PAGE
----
If you have any questions about local road safety concerns, you can contact:
Melissa Evans, Safety Circuit Rider
(860) 486-5847 or [email protected]
Storm Recovery: Stored Energy Safely Removing Trees from Power/Phone/Cable Lines
by Warren Rogers, C.S.P.
In the aftermath of a natural event that causes trees to come down, arborists, tree workers, and public works crews in the field are faced with safely removing trees off power/phone/cable lines. Research on the Internet does little to uncover any consistent recommendations on techniques or equipment on how to unload the “cocked and loaded” power/phone/cable lines (I’ll call bundles) under tension from the trees. This article will offer some approaches to consider the next time your crew is faced with safely releasing bundled stored energy. Every situation will be different. The variables to consider are daunting and require thorough conversation and situational awareness to develop a plan of attack.

Most importantly, if there is any involvement with power lines, the power lines must be “dead and grounded” or cut clear (open break) of any potential source of backfeed before any tree work can begin. Only the utility can make this happen, not fire or police. Wait for a face-to-face confirmation with a utility person.
Recently, I was out with power crews working after a wind storm. I witnessed what could have easily been two fatalities, even though the tree crews believed they were taking the appropriate precautions to control the release of stored energy in the bundles as the trees were cut back. The crews were operating from their experience with past events. The plan was to tie off the bundle with ¾ inch rope and an F-350 bumper hook. Once the tree was unloaded from the bundle, the bundle could be slowly allowed to return to its normal 20-foot height from having been compressed onto the ground by the weight of the very large oak tree between two 40’ poles.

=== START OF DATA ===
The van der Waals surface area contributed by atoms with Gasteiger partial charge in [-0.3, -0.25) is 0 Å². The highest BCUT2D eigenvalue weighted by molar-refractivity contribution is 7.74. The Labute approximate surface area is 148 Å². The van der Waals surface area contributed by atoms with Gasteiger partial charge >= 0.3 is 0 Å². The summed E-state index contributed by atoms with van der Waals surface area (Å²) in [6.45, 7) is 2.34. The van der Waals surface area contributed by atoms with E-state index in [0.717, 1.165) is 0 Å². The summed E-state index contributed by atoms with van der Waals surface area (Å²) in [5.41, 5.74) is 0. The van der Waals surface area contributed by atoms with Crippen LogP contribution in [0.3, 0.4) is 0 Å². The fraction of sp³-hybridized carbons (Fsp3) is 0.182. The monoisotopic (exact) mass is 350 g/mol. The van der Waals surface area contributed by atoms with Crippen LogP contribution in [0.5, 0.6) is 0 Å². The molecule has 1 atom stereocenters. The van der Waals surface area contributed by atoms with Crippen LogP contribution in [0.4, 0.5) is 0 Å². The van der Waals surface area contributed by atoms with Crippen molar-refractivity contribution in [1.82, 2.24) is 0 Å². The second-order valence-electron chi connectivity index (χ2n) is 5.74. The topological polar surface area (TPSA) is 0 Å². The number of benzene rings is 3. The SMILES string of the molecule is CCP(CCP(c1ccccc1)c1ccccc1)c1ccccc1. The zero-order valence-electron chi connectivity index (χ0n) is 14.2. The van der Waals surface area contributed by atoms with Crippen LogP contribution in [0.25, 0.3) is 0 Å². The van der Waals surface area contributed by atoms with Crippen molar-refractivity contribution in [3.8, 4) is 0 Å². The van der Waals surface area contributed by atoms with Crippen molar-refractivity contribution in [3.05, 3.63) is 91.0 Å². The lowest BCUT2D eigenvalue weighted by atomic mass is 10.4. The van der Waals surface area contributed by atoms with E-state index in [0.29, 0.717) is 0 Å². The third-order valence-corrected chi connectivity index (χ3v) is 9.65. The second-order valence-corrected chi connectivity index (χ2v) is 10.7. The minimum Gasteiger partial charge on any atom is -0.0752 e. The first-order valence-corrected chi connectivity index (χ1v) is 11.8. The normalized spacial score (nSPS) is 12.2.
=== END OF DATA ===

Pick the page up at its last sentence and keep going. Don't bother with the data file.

To continue this article, click here .
Connecticut Develops Strategies to Save Pedestrian Lives Wins AASHTO "Sweet Sixteen" State Research Project
In 2016, Connecticut ranked 20th in the nation for pedestrian fatality rates. To work toward a goal of zero traffic-related deaths, the Connecticut Department of Transportation (CTDOT) conducted a 2017-2018 observational study of pedestrians. Researchers analyzed video footage and data from six "hotspot" intersections across the state—selected based on a combination of crash volume and severity—to understand pedestrian risk-taking behaviors, such as not waiting for a crossing signal, not checking for oncoming traffic, or texting while crossing. They used the study results to develop a pedestrian safety guide with countermeasures to combat these behaviors. Recommendations included conducting educational campaigns and outreach; building public support for targeted police enforcement of pedestrian safety laws; and upgrading crosswalk areas, signals, and other pedestrian infrastructure. In collaboration with University of Connecticut, CTDOT also purchased a full-scale, state-of-the-art driving simulator to continue studying pedestrian safety.
To learn more about the other award-winning "Sweet Sixteen" State Research Projects, click here .